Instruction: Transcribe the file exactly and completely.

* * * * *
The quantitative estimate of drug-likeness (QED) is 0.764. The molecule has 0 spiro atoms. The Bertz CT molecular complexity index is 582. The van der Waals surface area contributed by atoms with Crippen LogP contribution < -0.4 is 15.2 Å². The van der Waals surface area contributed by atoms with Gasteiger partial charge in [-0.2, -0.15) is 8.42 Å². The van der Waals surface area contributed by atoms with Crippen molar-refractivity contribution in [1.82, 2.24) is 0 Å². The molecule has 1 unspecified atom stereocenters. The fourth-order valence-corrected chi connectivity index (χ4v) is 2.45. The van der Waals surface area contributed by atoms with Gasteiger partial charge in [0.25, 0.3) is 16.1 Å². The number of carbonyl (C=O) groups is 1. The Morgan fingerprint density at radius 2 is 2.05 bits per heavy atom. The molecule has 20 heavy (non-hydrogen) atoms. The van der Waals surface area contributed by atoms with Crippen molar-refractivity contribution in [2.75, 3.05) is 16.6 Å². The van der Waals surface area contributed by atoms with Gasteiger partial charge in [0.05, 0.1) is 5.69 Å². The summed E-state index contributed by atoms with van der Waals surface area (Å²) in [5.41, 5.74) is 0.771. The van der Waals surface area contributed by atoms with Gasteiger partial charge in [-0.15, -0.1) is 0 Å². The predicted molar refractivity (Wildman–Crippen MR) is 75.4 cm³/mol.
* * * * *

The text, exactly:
The quantitative estimate of drug-likeness (QED) is 0.764. The molecule has 0 spiro atoms. The Bertz CT molecular complexity index is 582. The van der Waals surface area contributed by atoms with Crippen LogP contribution < -0.4 is 15.2 Å². The van der Waals surface area contributed by atoms with Gasteiger partial charge in [-0.2, -0.15) is 8.42 Å². The van der Waals surface area contributed by atoms with Crippen molar-refractivity contribution in [1.82, 2.24) is 0 Å². The molecule has 1 unspecified atom stereocenters. The fourth-order valence-corrected chi connectivity index (χ4v) is 2.45. The van der Waals surface area contributed by atoms with Gasteiger partial charge in [0.25, 0.3) is 16.1 Å². The number of carbonyl (C=O) groups is 1. The Morgan fingerprint density at radius 2 is 2.05 bits per heavy atom. The molecule has 20 heavy (non-hydrogen) atoms. The van der Waals surface area contributed by atoms with Crippen molar-refractivity contribution in [2.75, 3.05) is 16.6 Å². The van der Waals surface area contributed by atoms with Gasteiger partial charge in [0.05, 0.1) is 5.69 Å². The summed E-state index contributed by atoms with van der Waals surface area (Å²) in [5.41, 5.74) is 0.771. The van der Waals surface area contributed by atoms with Gasteiger partial charge in [-0.15, -0.1) is 0 Å². The predicted molar refractivity (Wildman–Crippen MR) is 75.4 cm³/mol.